According to a report by BNC News.
The school blamed the faulty emails to prospective undergraduates on human error.
“We know the college application process is an extremely stressful time and we’re sorry for the further confusion and disappointment this email has caused,” said Oakland’s director of undergraduate admissions, Shane Lewis, and Vice President of Enrollment Management, Dawn M. Aubry, in a joint statement.
The emails told students they had rreceived the Platinum Presidential Scholar Award, the university’s highest scholarship, which covers nearly all first- and second-year tuition. Each award is valued at approximately $13,394 per year.
Bizarrely, this is the second time in weeks that a school in Michigan has mistakenly told a group of students that they were winning full scholarships.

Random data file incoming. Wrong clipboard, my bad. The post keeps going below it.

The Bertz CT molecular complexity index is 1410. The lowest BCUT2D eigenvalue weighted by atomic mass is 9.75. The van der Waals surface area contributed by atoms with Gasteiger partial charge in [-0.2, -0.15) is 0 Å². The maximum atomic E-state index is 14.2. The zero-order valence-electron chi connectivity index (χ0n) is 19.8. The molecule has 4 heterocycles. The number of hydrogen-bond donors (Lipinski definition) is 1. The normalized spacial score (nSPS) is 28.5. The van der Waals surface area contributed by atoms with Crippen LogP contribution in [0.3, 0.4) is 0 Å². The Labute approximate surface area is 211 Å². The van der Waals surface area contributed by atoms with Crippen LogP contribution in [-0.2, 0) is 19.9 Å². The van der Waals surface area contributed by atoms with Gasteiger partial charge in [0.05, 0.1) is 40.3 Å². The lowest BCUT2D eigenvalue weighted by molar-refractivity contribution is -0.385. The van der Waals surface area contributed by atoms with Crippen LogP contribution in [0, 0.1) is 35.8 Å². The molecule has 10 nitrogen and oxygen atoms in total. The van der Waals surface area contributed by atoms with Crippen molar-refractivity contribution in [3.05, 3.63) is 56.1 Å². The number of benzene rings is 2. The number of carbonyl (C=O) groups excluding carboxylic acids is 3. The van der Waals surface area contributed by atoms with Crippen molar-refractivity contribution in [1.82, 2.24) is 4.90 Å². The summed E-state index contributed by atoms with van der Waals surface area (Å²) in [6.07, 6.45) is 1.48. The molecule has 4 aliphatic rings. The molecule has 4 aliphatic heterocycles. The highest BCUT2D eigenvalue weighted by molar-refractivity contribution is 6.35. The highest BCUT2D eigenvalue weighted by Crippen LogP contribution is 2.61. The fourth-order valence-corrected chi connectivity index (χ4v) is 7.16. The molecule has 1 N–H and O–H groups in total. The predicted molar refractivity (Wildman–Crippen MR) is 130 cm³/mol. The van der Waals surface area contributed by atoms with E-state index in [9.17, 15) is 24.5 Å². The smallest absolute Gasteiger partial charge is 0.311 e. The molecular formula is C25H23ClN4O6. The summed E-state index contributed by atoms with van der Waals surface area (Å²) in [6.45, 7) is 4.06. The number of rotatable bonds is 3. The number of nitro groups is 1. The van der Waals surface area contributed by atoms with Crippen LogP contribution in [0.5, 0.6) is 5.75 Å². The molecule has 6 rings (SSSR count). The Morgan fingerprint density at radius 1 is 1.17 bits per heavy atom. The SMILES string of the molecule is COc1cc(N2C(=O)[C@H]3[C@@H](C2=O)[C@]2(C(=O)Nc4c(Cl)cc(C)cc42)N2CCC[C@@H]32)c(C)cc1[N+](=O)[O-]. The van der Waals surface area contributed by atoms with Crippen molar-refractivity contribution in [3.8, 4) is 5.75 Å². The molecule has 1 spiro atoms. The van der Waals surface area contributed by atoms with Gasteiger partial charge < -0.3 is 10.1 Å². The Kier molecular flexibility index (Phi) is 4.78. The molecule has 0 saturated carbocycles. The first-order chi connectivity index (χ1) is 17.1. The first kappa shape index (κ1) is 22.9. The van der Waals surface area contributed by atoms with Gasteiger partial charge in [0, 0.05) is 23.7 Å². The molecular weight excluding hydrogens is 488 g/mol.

In January, Central Michigan University falsely told 58 high school students that they had received full scholarships. This school decided to honor the scholarships, which Oakland University said was not feasible given the number of applicants who were misinformed of their good fortune.
“Unfortunately, due to human error, the email was inadvertently sent to you and others who did not receive Presidential Scholar awards,” Lewis and Aubry wrote. “Please know that we take this unfortunate mistake very seriously and sincerely apologize.”
Oakland University spokesman Brian Bierley said the 5,500 students who applied for the university’s scholarship received lesser awards, which are usually between $1,000 and $5,000. according to NBC News.
“I don’t think it would be ‘possible’ to award those 5,500 full scholarships,” Bierley said. “We’re just trying to resolve the Oakland situation.”
Gwen Poindexter, whose son was one of the students who inadvertently received the email, called the situation “disheartening,” NBC News noted.
“It didn’t embitter Carnell [on Oakland University]but it soured me,” she told NBC, of her son.